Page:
Following is the case brief for Baker v. Selden, 101 U.S. 99 (1879)
Case Summary of Baker v. Selden:
- Selden wrote a series of books on bookkeeping, which included forms to employ the bookkeeping system explained in the books. Baker sold books with forms similar to Selden’s forms.
- Selden’s estate sued Baker for copyright infringement. The District Court found that Baker did infringe on Selden’s copyright.
- On appeal, the Supreme Court reversed. The Court held that a copyright protects reproduction of the material in the book, but not the use of the system described in the book.
Baker v. Selden Case Brief
Statement of the Facts:
Charles Selden obtained a copyright to his book “Selden’s Condensed Ledger, or Bookkeeping Simplified,” and several other books on the same subject. The books explained a particular system of bookkeeping. They included forms that demonstrated how the bookkeeping system worked.
Baker, several years after Selden created his books, produced his own books on bookkeeping. They contained forms similar to Selden’s. Selden’s estate sued Baker for copyright infringement.
Following a trial, the Circuit Court for the Southern District of Ohio found for Selden. Baker appealed to the U.S. Supreme Court.
Issue and Holding:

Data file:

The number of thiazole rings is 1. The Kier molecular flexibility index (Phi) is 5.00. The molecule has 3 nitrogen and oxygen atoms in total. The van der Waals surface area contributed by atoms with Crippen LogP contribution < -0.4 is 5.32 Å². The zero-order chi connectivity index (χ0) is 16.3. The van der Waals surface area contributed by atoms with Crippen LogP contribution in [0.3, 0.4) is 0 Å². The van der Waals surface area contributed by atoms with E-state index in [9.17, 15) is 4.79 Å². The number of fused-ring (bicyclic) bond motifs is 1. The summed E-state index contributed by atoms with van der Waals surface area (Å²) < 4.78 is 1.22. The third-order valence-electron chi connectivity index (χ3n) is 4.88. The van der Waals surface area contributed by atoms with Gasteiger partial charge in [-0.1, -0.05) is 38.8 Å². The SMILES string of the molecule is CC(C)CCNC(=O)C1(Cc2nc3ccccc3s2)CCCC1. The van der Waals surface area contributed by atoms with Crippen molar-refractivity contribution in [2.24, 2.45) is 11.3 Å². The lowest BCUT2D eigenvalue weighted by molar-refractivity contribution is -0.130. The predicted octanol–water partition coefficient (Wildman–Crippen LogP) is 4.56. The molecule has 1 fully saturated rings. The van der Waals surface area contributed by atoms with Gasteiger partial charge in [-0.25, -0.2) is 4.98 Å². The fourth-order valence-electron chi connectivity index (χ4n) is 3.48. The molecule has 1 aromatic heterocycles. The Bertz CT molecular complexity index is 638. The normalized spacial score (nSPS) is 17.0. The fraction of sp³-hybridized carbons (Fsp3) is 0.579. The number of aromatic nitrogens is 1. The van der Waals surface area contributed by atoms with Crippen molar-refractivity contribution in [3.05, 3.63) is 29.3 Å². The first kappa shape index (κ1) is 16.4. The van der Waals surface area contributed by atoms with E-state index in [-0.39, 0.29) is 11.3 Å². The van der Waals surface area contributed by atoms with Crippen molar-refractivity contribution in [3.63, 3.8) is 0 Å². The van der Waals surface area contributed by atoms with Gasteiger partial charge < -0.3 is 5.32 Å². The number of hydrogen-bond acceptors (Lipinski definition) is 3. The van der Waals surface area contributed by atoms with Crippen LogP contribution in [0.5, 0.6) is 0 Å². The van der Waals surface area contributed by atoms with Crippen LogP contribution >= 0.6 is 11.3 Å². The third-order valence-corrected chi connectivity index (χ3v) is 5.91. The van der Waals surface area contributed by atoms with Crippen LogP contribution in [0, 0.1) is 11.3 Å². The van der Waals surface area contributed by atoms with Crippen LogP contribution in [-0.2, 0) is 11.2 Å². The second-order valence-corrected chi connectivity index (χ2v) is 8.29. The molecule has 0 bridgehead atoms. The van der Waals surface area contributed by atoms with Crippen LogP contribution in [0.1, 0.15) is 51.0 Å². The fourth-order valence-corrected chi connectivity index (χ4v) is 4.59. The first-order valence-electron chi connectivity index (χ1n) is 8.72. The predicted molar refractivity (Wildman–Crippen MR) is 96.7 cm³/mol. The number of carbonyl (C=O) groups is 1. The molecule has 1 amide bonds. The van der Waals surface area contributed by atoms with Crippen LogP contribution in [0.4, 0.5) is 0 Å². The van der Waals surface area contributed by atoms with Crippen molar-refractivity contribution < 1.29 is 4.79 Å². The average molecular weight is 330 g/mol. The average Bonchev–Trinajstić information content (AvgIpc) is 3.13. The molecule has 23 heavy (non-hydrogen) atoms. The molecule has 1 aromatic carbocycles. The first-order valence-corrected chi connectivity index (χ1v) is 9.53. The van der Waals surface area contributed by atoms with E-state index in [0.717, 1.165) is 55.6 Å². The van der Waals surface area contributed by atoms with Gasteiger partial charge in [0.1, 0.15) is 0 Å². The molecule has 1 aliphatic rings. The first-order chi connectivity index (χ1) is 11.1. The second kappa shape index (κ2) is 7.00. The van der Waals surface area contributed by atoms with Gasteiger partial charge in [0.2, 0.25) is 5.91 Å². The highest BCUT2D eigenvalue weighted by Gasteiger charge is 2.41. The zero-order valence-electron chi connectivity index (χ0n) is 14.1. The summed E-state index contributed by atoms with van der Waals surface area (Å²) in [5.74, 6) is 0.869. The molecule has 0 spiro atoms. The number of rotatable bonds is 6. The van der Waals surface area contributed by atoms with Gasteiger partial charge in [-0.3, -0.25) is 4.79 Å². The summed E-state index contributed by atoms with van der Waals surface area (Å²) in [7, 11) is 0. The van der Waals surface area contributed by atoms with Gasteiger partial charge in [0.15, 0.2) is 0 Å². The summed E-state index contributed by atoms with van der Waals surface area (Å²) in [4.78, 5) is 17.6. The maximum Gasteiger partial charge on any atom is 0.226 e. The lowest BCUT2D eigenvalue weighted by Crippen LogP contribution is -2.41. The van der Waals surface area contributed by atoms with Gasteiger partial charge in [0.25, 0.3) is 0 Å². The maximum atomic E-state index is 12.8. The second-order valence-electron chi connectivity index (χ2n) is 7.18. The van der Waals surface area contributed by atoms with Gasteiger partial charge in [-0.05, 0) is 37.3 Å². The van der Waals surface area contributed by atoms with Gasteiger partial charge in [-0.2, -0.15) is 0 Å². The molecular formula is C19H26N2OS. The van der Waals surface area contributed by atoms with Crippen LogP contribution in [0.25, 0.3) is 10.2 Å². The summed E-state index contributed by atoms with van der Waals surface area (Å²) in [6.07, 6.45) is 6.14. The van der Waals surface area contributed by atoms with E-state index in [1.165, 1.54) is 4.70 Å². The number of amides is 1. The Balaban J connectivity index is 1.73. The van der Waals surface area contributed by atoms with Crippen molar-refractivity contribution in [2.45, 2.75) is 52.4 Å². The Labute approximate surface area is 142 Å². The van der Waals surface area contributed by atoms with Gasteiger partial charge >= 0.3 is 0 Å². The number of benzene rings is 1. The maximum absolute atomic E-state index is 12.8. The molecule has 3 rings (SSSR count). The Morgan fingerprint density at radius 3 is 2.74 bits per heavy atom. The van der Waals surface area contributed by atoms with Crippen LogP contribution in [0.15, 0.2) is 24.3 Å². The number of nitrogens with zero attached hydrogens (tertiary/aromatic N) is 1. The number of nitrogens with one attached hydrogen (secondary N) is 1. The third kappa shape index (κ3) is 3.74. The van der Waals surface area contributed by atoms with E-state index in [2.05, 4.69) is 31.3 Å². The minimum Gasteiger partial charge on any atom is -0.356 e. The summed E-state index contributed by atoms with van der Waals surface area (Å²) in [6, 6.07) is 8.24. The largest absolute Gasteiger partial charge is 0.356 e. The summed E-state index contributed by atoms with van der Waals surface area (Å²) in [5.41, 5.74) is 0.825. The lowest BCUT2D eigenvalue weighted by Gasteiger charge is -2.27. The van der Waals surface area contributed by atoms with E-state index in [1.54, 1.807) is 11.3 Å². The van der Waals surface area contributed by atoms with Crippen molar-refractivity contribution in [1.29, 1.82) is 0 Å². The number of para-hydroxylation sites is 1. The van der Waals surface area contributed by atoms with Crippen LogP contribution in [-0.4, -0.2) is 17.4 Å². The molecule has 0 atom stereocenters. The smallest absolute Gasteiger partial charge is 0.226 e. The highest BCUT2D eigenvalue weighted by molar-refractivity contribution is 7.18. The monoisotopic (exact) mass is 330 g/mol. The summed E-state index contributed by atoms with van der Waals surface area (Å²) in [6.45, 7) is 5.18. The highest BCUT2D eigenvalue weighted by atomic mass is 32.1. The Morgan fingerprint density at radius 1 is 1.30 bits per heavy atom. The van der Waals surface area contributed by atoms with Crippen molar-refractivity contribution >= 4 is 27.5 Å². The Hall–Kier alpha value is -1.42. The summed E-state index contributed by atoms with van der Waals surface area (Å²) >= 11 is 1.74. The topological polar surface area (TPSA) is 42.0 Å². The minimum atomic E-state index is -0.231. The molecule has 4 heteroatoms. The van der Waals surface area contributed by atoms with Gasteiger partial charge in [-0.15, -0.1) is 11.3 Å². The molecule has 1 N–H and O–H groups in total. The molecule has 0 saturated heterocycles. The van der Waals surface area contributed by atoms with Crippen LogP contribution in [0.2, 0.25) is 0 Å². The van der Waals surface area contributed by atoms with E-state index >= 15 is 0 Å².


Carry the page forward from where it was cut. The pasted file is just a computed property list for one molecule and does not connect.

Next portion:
Does the copyright of a book protect the art or system that is explained in the book, or the forms used to demonstrate that art or system? No.
The judgment of the Circuit Court for the Southern District of Ohio is reversed and remanded to dismiss the lawsuit.
Rule of Law or Legal Principle Applied:
A copyright protects reproduction of the material in a person’s book, but does not exclude others from practicing what is described in the book.
A copyright for a book that explains an art or system, such as a bookkeeping system, protects only the manner in which the art or system is explained. The copyright does not preclude others from employing the art or system described in the book.
The same is true of a book about drawing in perspective that uses pictures for examples. The author’s copyright protects the explanation of how to do such drawing. However, the art of drawing in the manner described by the author is not protected by a copyright. Rather, protection of a novel art or system is protected by a patent.
Accordingly, protecting the forms in Selden’s book would be as if the forms were under patent. That is not the case. The copyright does not secure the exclusive right to use the forms from the book.
Baker v. Selden is a leading Supreme Court case on copyright protection. It provides a helpful distinction between expression, which is protected by copyright; and the use of a certain art, which is protected by patent.